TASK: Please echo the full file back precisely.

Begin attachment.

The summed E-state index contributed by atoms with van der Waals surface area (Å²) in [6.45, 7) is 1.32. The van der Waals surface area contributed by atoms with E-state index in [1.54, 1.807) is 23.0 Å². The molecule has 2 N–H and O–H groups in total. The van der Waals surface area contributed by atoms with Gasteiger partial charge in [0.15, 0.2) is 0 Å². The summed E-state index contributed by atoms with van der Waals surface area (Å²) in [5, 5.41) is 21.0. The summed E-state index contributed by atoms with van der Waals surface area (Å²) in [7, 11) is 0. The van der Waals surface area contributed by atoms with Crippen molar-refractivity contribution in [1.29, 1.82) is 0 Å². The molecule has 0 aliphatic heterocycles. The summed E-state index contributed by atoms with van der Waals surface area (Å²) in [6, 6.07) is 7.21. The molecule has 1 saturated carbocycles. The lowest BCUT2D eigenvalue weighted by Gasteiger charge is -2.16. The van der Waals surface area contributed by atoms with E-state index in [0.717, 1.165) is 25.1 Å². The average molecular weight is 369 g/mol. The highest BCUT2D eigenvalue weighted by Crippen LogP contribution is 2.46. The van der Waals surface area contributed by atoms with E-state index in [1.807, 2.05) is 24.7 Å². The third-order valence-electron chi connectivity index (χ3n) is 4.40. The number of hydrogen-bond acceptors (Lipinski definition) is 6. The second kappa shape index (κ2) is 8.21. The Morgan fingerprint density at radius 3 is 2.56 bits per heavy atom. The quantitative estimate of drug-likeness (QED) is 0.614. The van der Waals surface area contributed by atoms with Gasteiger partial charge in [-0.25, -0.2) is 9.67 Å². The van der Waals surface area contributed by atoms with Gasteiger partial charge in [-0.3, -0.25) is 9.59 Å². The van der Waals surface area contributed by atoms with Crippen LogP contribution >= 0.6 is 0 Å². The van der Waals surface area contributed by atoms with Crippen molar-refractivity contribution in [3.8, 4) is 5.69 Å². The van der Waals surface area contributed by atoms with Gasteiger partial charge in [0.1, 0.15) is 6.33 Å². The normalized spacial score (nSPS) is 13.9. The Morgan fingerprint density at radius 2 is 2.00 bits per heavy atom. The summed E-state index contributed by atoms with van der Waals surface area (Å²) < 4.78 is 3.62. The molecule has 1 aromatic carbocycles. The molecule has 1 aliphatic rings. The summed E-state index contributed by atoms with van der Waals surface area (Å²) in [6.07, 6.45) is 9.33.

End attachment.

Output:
The summed E-state index contributed by atoms with van der Waals surface area (Å²) in [6.45, 7) is 1.32. The van der Waals surface area contributed by atoms with E-state index in [1.54, 1.807) is 23.0 Å². The molecule has 2 N–H and O–H groups in total. The van der Waals surface area contributed by atoms with Gasteiger partial charge in [0.15, 0.2) is 0 Å². The summed E-state index contributed by atoms with van der Waals surface area (Å²) in [5, 5.41) is 21.0. The summed E-state index contributed by atoms with van der Waals surface area (Å²) in [7, 11) is 0. The van der Waals surface area contributed by atoms with Crippen molar-refractivity contribution in [1.29, 1.82) is 0 Å². The molecule has 0 aliphatic heterocycles. The summed E-state index contributed by atoms with van der Waals surface area (Å²) in [6, 6.07) is 7.21. The molecule has 1 saturated carbocycles. The lowest BCUT2D eigenvalue weighted by Gasteiger charge is -2.16. The van der Waals surface area contributed by atoms with E-state index in [0.717, 1.165) is 25.1 Å². The average molecular weight is 369 g/mol. The highest BCUT2D eigenvalue weighted by Crippen LogP contribution is 2.46. The van der Waals surface area contributed by atoms with E-state index in [1.807, 2.05) is 24.7 Å². The third-order valence-electron chi connectivity index (χ3n) is 4.40. The number of hydrogen-bond acceptors (Lipinski definition) is 6. The second kappa shape index (κ2) is 8.21. The Morgan fingerprint density at radius 3 is 2.56 bits per heavy atom. The quantitative estimate of drug-likeness (QED) is 0.614. The van der Waals surface area contributed by atoms with Gasteiger partial charge in [-0.25, -0.2) is 9.67 Å². The van der Waals surface area contributed by atoms with Gasteiger partial charge in [-0.3, -0.25) is 9.59 Å². The van der Waals surface area contributed by atoms with Crippen LogP contribution >= 0.6 is 0 Å². The van der Waals surface area contributed by atoms with Crippen molar-refractivity contribution in [3.8, 4) is 5.69 Å². The van der Waals surface area contributed by atoms with Gasteiger partial charge in [0.1, 0.15) is 6.33 Å². The normalized spacial score (nSPS) is 13.9. The Morgan fingerprint density at radius 2 is 2.00 bits per heavy atom. The summed E-state index contributed by atoms with van der Waals surface area (Å²) < 4.78 is 3.62. The molecule has 1 aromatic carbocycles. The molecule has 1 aliphatic rings. The summed E-state index contributed by atoms with van der Waals surface area (Å²) in [6.07, 6.45) is 9.33.